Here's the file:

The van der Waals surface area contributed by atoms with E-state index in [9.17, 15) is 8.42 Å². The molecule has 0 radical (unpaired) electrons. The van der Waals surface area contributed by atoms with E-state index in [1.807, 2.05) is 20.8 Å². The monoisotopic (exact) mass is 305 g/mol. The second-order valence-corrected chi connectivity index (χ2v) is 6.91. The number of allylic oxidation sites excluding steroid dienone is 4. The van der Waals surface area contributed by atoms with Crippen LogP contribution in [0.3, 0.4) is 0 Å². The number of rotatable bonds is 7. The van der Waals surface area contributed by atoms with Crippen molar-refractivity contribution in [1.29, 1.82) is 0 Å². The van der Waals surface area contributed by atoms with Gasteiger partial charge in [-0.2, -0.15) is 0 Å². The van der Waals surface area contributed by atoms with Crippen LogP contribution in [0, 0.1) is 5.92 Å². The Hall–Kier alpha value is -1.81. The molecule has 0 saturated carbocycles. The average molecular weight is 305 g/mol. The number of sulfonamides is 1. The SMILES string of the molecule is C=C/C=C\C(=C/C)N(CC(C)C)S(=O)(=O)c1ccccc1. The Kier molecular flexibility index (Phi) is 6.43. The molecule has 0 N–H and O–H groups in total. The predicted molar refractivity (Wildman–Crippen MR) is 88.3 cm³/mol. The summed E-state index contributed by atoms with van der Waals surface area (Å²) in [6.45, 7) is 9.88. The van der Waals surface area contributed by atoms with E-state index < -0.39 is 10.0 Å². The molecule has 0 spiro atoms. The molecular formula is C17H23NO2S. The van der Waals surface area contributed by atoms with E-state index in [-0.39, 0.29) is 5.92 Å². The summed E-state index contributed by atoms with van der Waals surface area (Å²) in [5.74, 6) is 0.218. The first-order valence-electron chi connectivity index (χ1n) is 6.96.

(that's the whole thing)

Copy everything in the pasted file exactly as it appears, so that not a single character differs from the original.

The van der Waals surface area contributed by atoms with E-state index in [9.17, 15) is 8.42 Å². The molecule has 0 radical (unpaired) electrons. The van der Waals surface area contributed by atoms with E-state index in [1.807, 2.05) is 20.8 Å². The monoisotopic (exact) mass is 305 g/mol. The second-order valence-corrected chi connectivity index (χ2v) is 6.91. The number of allylic oxidation sites excluding steroid dienone is 4. The van der Waals surface area contributed by atoms with Crippen LogP contribution in [0.3, 0.4) is 0 Å². The number of rotatable bonds is 7. The van der Waals surface area contributed by atoms with Crippen molar-refractivity contribution in [1.29, 1.82) is 0 Å². The van der Waals surface area contributed by atoms with Gasteiger partial charge in [-0.2, -0.15) is 0 Å². The van der Waals surface area contributed by atoms with Crippen LogP contribution in [0, 0.1) is 5.92 Å². The Hall–Kier alpha value is -1.81. The molecule has 0 saturated carbocycles. The average molecular weight is 305 g/mol. The number of sulfonamides is 1. The SMILES string of the molecule is C=C/C=C\C(=C/C)N(CC(C)C)S(=O)(=O)c1ccccc1. The Kier molecular flexibility index (Phi) is 6.43. The molecule has 0 N–H and O–H groups in total. The predicted molar refractivity (Wildman–Crippen MR) is 88.3 cm³/mol. The summed E-state index contributed by atoms with van der Waals surface area (Å²) in [6.45, 7) is 9.88. The van der Waals surface area contributed by atoms with E-state index < -0.39 is 10.0 Å². The molecule has 0 spiro atoms. The molecular formula is C17H23NO2S. The van der Waals surface area contributed by atoms with E-state index in [-0.39, 0.29) is 5.92 Å². The summed E-state index contributed by atoms with van der Waals surface area (Å²) in [5.74, 6) is 0.218. The first-order valence-electron chi connectivity index (χ1n) is 6.96.